Those who don’t know Larry Ruvo may take one look at his extraordinarily long list of business and philanthropic accomplishments and ask the same question: “You’ve done so much for so many for so long — why don’t you retire and enjoy some quiet time with your family?”
Of course, anyone who has known Larry Ruvo for any length of time would be able to quickly and succinctly answer that question: “That’s not Larry’s style. Besides, he loves Nevada.”
Indeed, over the past half-century, Ruvo, the Silver State Award winner, has spent as much time spreading goodwill in his beloved state as he has building his business — Southern Glazer’s Wine & Spirits of Nevada — into Nevada’s largest wholesale liquor, wine, and beer importer and distributor. From supporting children’s causes to investing in education to creating the Cleveland Clinic Lou Ruvo Center for Brain Health — a medical facility in downtown Las Vegas that bears his father’s name and strives to eradicate Alzheimer’s and other neurocognitive diseases — Ruvo’s commitment to lifting up Nevada’s community is both unending and unparalleled.
That benevolence, of course, has touched the UNLV campus in numerous ways, most notably through UNLVino, an annual wine event that was slated to be renamed Evolution Food & Wine Experience this year but was postponed because of the coronavirus. Ruvo launched the scholarship fundraiser 47 years ago in partnership with Jerry Vallen, then dean of UNLV’s College of Hotel Administration.
Besides financial support — which includes regular donations to UNLV since 1975 — Ruvo also has lent his time and expertise to the university as a member of the Board of Trustees since 1995, the Palladium Society since 1999, and the President’s Inner Circle since 2019.
Because of his steadfast dedication to UNLV and other education institutions, Ruvo has been honored with numerous awards and distinctions, including the 2005 Education Hero Award from the Public Education Foundation; the 2009 Distinguished Nevadan Award from the Nevada System of Higher Education; and the Altruistic Award from The Meadows School. Ruvo also was inducted into the UNLV Gaming Hall of Fame in 2005 and is a past recipient of the UNLV Man of the Year honor.
“Over the years, I’ve sat back proudly and watched the school that I first knew as NSU — Nevada Southern University — become UNLV and grow into what is now an internationally recognized institution of higher learning,” Ruvo said. “It’s truly a blessing to have it in Las Vegas.”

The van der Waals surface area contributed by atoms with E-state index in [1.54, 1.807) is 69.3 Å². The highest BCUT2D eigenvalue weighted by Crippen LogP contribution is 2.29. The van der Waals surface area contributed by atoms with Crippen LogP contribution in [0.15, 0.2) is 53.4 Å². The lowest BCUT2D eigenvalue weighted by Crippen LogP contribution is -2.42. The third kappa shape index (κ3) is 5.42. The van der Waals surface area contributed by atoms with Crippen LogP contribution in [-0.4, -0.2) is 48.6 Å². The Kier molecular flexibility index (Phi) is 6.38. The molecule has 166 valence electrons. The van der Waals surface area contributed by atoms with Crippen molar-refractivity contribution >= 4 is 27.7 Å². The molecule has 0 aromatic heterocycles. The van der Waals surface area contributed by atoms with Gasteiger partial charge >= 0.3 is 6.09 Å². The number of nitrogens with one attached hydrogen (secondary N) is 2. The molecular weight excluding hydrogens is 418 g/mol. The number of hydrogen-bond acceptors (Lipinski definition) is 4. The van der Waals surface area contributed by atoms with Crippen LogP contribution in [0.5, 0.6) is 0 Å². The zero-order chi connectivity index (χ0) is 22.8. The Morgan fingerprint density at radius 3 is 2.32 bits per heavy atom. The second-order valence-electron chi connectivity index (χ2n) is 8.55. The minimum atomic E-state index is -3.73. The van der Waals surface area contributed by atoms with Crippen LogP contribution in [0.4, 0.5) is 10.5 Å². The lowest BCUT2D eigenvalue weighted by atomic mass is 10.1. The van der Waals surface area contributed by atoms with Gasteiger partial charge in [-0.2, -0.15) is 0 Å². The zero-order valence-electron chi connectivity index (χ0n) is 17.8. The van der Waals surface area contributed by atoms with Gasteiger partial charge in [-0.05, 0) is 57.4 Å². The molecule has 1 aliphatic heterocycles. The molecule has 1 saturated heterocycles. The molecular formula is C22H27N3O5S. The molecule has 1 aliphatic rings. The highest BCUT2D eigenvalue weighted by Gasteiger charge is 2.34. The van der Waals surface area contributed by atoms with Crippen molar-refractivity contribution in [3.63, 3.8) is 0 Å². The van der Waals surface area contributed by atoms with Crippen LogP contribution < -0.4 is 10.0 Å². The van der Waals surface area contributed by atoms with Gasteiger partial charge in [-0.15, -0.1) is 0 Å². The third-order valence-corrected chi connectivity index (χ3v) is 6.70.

Las Vegans could certainly say the same thing about Larry Ruvo.
The coronavirus pandemic has reminded all of us about the power and importance of being resilient. Share an example from your career that showed your resiliency.
When we started our company with just a few employees and very few brands, we had to travel all over the world to try to convince suppliers that an alternative to their present distributor would benefit them. We never took no for an answer. I would repeatedly send letters and make phone calls — at that time, I may have even sent a few telegrams. But the constant exposure to the existence of some young upstart beverage wholesaler in Nevada paid off: Many of those early negative responses turned into positive responses, and many of those people we originally dealt with became good friends and remain so today.
Finish this sentence: If you want to be successful in the hospitality industry, you must …
… innovate, bringing to your customers new experiences. But while doing so, make sure you don’t ever forget your employees — they should be part of any innovation. When employees are involved and invested in a new program from its inception and not simply told what to do, they’ll be more likely to buy into it completely. That benefits the entire organization.
What advice do you have for today’s UNLV students who dream of a career in the beverage industry?
Learn everything about the liquids you are serving to your customers — be able to talk about the different types of Scotch, the quality of the whiskeys, even the differences in bottled water, wine and beer. And that leads to a broader piece of advice: Remember that knowledge is power. Here’s a story that explains what I mean:
A few years ago, a daughter of a friend who had recently graduated college came to visit me and asked for a job. I looked at her and said, “Tell me what you really want to do for a career.” She responded, “I want to be in the wine business. Unfortunately, I have no knowledge of it, but I’m willing to learn.”
I offered her a position and told her she could start in our training program the next day at a modest hourly wage. But I said if she were to stick with the program, pass mixology, wine, and beer education, and go on to get her sommelier certification, her starting salary would jump many folds. She ended up going to work at a California winery and enjoyed the experience so much that when the winery’s harvest was over, she moved to Australia so she could work a second harvest.
She has now passed two of the Court of Master Sommeliers exams, and I’m certain she’s on her way to becoming a very knowledgeable addition to the beverage industry.
Again, knowledge is power.